These are the people who swing the tools that build the things needed to ^
fulfill the key grip's instructions. ^
As the name implies, the sound department is responsible for the sound of the movie. This includes the recording of the dialogue of the actors. A lot of the sound departments' work takes place off set and in postproduction, but the crew members on the set are:
This person is usually somewhere out of the way of the camera and will be wearing headphones and sitting at a cart with a sound mixing board. He records and mixes the levels of all the sound on the set needed for the picture.
This person is always very close to the actors if a boom is being used. The boom is a type of microphone that is held at the end of a long pole. The problem that the boom operator faces, besides exhausted arms, is holding the boom close enough to the actors for the speech and sounds to be recorded, but out of the frame of the picture. It also cannot cast a shadow anywhere in the frame. I've had boom operators practically laying between my legs as I acted, because it was the only place they could go to ensure that their job be done.
PROPS DEPARTMENT Property Master
The property master is responsible for all the props called for in the script. These include all the things that are handled by the actors.
The assistants to the property master care for and place all the props that an actor uses in the film. The actors only touch them when they are working. After each take, the property assistants will replace the props.
This is a very important job on any production. This person is responsible for taking detailed notes of each take during the production. The position is often referred to as Continuity. Script supervisors record the scene, a the take number, the camera position, and what lens was used. They also ™ record changes in the dialogue and the actions of the actors. The script < supervisor notes every single thing that you do or say, when you picked J up a glass, if you brushed your hair out of your eyes, and what small pauses or word changes you have incorporated into the text. The script supervisor's vital observations are reported back to the actor during the various coverage takes. The script supervisor is on set during shooting at all times. Never disagree with her, even if you are sure you're right. This job has been dominated by women in the industry from the very beginning; they still dominate this field. That is why the position is often called the "script girl."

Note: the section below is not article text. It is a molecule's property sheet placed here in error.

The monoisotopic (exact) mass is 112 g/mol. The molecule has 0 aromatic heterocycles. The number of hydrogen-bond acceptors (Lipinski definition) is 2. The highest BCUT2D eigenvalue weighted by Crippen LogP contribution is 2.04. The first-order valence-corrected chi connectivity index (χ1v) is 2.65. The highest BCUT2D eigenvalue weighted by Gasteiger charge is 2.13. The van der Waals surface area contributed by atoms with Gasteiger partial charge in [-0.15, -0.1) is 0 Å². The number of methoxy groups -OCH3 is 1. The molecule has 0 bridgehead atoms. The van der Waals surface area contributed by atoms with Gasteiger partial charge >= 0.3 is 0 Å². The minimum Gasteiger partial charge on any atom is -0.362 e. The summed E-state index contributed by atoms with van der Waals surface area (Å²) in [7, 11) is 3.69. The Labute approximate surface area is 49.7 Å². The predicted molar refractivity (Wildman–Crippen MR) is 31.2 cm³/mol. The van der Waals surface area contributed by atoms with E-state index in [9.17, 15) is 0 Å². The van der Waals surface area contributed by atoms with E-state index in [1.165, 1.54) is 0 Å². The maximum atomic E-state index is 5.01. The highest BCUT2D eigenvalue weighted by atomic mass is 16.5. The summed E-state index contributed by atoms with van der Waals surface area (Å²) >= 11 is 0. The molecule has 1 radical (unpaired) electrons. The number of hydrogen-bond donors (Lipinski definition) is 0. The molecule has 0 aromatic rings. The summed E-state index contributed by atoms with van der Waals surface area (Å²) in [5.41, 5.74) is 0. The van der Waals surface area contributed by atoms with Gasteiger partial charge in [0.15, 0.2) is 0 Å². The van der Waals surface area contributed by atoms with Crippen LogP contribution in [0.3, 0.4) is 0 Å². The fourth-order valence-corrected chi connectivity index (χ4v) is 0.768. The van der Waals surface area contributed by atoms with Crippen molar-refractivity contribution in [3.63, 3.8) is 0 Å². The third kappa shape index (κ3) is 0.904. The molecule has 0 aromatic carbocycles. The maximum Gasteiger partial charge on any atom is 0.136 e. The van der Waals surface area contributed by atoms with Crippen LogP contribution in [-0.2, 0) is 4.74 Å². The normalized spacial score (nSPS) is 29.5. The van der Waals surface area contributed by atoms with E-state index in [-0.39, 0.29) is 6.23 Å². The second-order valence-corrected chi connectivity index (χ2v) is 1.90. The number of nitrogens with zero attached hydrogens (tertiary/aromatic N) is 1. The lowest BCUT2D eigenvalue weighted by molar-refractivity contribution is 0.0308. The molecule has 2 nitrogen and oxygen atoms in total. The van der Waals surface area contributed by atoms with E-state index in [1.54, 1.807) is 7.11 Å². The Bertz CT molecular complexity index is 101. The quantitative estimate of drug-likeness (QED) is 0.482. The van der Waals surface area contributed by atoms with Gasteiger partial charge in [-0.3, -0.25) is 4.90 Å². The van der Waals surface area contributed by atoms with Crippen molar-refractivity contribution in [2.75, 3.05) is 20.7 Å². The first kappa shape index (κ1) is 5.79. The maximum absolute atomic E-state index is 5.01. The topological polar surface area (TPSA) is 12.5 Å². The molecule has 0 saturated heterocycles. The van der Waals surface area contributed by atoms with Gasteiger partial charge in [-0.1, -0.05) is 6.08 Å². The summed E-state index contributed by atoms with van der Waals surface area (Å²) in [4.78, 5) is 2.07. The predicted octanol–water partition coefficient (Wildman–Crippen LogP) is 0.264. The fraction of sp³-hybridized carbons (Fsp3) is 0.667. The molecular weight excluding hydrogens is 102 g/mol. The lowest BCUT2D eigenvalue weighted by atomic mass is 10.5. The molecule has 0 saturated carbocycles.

The actors or any performer in front of the camera, even animals, are referred to as "talent." I'm not sure if the term is sarcastic or not; I'll really have to try and find out where it started.
There are a lot of people on a set, as you can tell from the previous list, who are all more or less in fairly close proximity to your work area. Many of them will be staring directly at you as you work, some to judge your acting performance, some to watch that your appearance remains appropriate for the scene, others to watch for unwanted shadows, and still others to make sure that as you move, you stay within the frame and in the correct focus for that shot. Each will have something to say to you; each is equally important. Your actual playing time at any given moment is usually just a few minutes. Most of the time is spent preparing everything for those few minutes when the camera is actually rolling.
The need and usage of the relaxation, the concentration, and the value of the small subtle gestures of the face will become very clear to you when you are called to the set for your first camera blocking rehearsal of the first scene of the day. Whatever you have prepared for this scene must be incorporated into the direction of the director. You've got to feel yourself out on your first day. You must be attentive to the style and desires of the director and the crew around you. You have to feel out the dynamic and how the director wants you to behave. Whatever he wants, whatever rhythm is set, whatever joke or seriousness prevails, ^ you must find a way to fit in and follow the lead of the director. Even if you disagree with creative decisions or questions of taste, you have to »g respect his authority and do it his way. It's the only way you will be able s to work. ^
In an interview in a special movie edition of los angeles magazine, Q Jodie Foster said, " I really believe that the actor's job is to serve the direc- £ tor . . . even if by week one you realize he doesn't know what he wants . . . ^ or you don't like his style, you still have to serve him. . . . [T]he director is g the visionary of the movie, they get to have the party the way they want it." You won't know how the director likes his party until you start working on the set with him. Just remember, you have been invited to this party, and as a guest of honor, you're expected to behave yourself appropriately. Don't throw your energy around haphazardly; you will need it for the day ahead. In the next chapter, I will describe some of the possible camera setups and ways that a scene could be shot, to give you a better idea of what to expect.